Abstract

The Role of Molecular Analysis in the Diagnosis and Surveillance of Pancreatic Cystic Neoplasms

Context Molecular analysis of pancreatic cyst fluid obtained by EUS-FNA may increase diagnostic accuracy. We evaluated the utility of cystfluid molecular analysis, including mutational analysis of K-ras, loss of heterozygosity (LOH) at tumor suppressor loci, and DNA content in the diagnoses and surveillance of pancreatic cysts. Methods We retrospectively reviewed the Columbia University Pancreas Center database for all patients who underwent EUS/FNA for the evaluation of pancreatic cystic lesions followed by surgical resection or surveillance between 2006 - 2011. We compared accuracy of molecular analysis for mucinous etiology and malignant behavior to cyst-fluid CEA and cytology and surgical pathology in resected tumors. We recorded changes in molecular features over serial encounters in tumors under surveillance. Differences across groups were compared using Student’s t or the Mann-Whitney U test for continuous variables and the Fisher’s exact test for binary variables. Results Among 40 resected cysts with intermediate-risk features, molecular characteristics increased the diagnostic yield of EUS-FNA (n=11) but identified mucinous cysts less accurately than cyst fluid CEA (P=0.21 vs. 0.03). The combination of a K-ras mutation and ≥2 loss of heterozygosity was highly specific (96%) but insensitive for malignant behavior (50%). Initial data on surveillance (n=16) suggests that molecular changes occur frequently, and do not correlate with changes in cyst size, morphology, or CEA. Conclusions In intermediate-risk pancreatic cysts, the presence of a K-ras mutation or loss of heterozygosity suggests mucinous etiology. K-ras mutation plus ≥2 loss of heterozygosity is strongly associated with malignancy, but sensitivity is low; while the presence of these mutations may be helpful, negative findings are uninformative. Molecular changes are observed in the course of cyst surveillance, whichmay be significant in long-term follow-up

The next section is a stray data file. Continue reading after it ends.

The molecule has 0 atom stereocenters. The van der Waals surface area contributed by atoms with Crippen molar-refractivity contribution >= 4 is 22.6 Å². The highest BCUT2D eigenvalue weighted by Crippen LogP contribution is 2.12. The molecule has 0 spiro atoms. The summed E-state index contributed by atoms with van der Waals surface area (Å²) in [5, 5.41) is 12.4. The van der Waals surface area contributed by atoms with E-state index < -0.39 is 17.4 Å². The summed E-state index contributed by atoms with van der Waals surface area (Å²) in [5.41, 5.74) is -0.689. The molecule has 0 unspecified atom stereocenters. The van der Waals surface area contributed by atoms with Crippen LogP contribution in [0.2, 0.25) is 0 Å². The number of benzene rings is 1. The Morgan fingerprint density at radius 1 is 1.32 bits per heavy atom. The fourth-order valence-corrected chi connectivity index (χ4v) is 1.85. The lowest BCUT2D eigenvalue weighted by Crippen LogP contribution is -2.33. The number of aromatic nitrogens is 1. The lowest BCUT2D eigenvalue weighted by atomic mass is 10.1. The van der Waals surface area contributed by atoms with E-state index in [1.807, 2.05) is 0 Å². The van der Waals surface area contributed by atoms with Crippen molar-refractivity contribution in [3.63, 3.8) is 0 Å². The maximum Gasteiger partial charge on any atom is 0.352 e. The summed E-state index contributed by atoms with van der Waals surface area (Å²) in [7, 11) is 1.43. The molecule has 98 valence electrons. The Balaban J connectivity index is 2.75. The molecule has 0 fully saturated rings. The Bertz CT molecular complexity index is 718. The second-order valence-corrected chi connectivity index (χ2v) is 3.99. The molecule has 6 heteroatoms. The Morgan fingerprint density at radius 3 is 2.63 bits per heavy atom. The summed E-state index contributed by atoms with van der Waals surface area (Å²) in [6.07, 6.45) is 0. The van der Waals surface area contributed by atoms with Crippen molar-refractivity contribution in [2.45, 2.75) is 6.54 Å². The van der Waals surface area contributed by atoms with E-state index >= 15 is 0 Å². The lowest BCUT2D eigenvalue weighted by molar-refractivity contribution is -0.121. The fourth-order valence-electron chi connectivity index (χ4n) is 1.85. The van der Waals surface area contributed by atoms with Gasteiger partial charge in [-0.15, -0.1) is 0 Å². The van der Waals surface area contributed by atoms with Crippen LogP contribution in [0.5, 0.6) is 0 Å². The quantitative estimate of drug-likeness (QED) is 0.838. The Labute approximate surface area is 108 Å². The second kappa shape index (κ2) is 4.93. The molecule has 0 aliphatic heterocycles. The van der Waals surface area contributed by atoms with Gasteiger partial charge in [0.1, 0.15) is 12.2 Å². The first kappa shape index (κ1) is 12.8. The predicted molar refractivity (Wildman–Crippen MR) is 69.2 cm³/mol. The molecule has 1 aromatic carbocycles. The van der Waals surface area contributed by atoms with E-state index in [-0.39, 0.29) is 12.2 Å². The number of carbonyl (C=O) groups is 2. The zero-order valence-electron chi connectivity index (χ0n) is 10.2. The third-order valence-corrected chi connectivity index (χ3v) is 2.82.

Author(s): Megan Winner, Amrita Sethi, John M Poneros, Stavros N Stavropoulos, Peter Francisco, Charles J Lightdale, John D Allendorf, Peter D Stevens, Tamas A Gonda

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